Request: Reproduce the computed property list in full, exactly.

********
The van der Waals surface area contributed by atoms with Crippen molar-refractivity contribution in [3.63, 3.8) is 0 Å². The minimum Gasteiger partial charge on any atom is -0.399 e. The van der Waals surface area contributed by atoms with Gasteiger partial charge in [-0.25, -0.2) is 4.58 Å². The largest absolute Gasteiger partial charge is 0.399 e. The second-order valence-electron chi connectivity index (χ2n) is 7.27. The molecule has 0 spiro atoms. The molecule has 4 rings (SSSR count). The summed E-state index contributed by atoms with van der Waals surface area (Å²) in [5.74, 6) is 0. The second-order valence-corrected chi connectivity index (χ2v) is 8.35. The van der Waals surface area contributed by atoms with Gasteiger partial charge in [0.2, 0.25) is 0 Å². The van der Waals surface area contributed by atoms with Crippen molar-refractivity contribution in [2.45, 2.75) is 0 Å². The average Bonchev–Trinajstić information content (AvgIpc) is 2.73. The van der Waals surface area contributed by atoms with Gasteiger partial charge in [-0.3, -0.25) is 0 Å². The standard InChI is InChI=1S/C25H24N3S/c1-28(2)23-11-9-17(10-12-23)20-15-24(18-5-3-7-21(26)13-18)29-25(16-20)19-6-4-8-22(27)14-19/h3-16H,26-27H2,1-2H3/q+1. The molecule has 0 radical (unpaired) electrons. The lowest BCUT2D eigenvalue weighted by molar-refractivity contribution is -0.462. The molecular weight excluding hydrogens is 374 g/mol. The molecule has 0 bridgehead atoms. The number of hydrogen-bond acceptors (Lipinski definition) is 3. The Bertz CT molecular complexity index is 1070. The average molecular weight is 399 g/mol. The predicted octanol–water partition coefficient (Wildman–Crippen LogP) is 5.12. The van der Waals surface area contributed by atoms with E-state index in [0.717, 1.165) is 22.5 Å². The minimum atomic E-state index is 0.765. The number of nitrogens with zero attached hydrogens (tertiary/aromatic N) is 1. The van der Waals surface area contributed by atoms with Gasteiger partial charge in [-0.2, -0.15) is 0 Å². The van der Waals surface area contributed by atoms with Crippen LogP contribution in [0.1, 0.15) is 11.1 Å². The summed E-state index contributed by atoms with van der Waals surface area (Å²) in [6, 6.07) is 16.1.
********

The van der Waals surface area contributed by atoms with Crippen molar-refractivity contribution in [3.63, 3.8) is 0 Å². The minimum Gasteiger partial charge on any atom is -0.399 e. The van der Waals surface area contributed by atoms with Gasteiger partial charge in [-0.25, -0.2) is 4.58 Å². The largest absolute Gasteiger partial charge is 0.399 e. The second-order valence-electron chi connectivity index (χ2n) is 7.27. The molecule has 0 spiro atoms. The molecule has 4 rings (SSSR count). The summed E-state index contributed by atoms with van der Waals surface area (Å²) in [5.74, 6) is 0. The second-order valence-corrected chi connectivity index (χ2v) is 8.35. The van der Waals surface area contributed by atoms with Gasteiger partial charge in [0.2, 0.25) is 0 Å². The van der Waals surface area contributed by atoms with Crippen molar-refractivity contribution in [2.45, 2.75) is 0 Å². The average Bonchev–Trinajstić information content (AvgIpc) is 2.73. The van der Waals surface area contributed by atoms with Gasteiger partial charge in [-0.3, -0.25) is 0 Å². The standard InChI is InChI=1S/C25H24N3S/c1-28(2)23-11-9-17(10-12-23)20-15-24(18-5-3-7-21(26)13-18)29-25(16-20)19-6-4-8-22(27)14-19/h3-16H,26-27H2,1-2H3/q+1. The molecule has 0 radical (unpaired) electrons. The lowest BCUT2D eigenvalue weighted by molar-refractivity contribution is -0.462. The molecular weight excluding hydrogens is 374 g/mol. The molecule has 0 bridgehead atoms. The number of hydrogen-bond acceptors (Lipinski definition) is 3. The Bertz CT molecular complexity index is 1070. The average molecular weight is 399 g/mol. The predicted octanol–water partition coefficient (Wildman–Crippen LogP) is 5.12. The van der Waals surface area contributed by atoms with E-state index in [0.717, 1.165) is 22.5 Å². The minimum atomic E-state index is 0.765. The number of nitrogens with zero attached hydrogens (tertiary/aromatic N) is 1. The van der Waals surface area contributed by atoms with Gasteiger partial charge in [-0.2, -0.15) is 0 Å². The van der Waals surface area contributed by atoms with Crippen LogP contribution in [0.1, 0.15) is 11.1 Å². The summed E-state index contributed by atoms with van der Waals surface area (Å²) in [6, 6.07) is 16.1.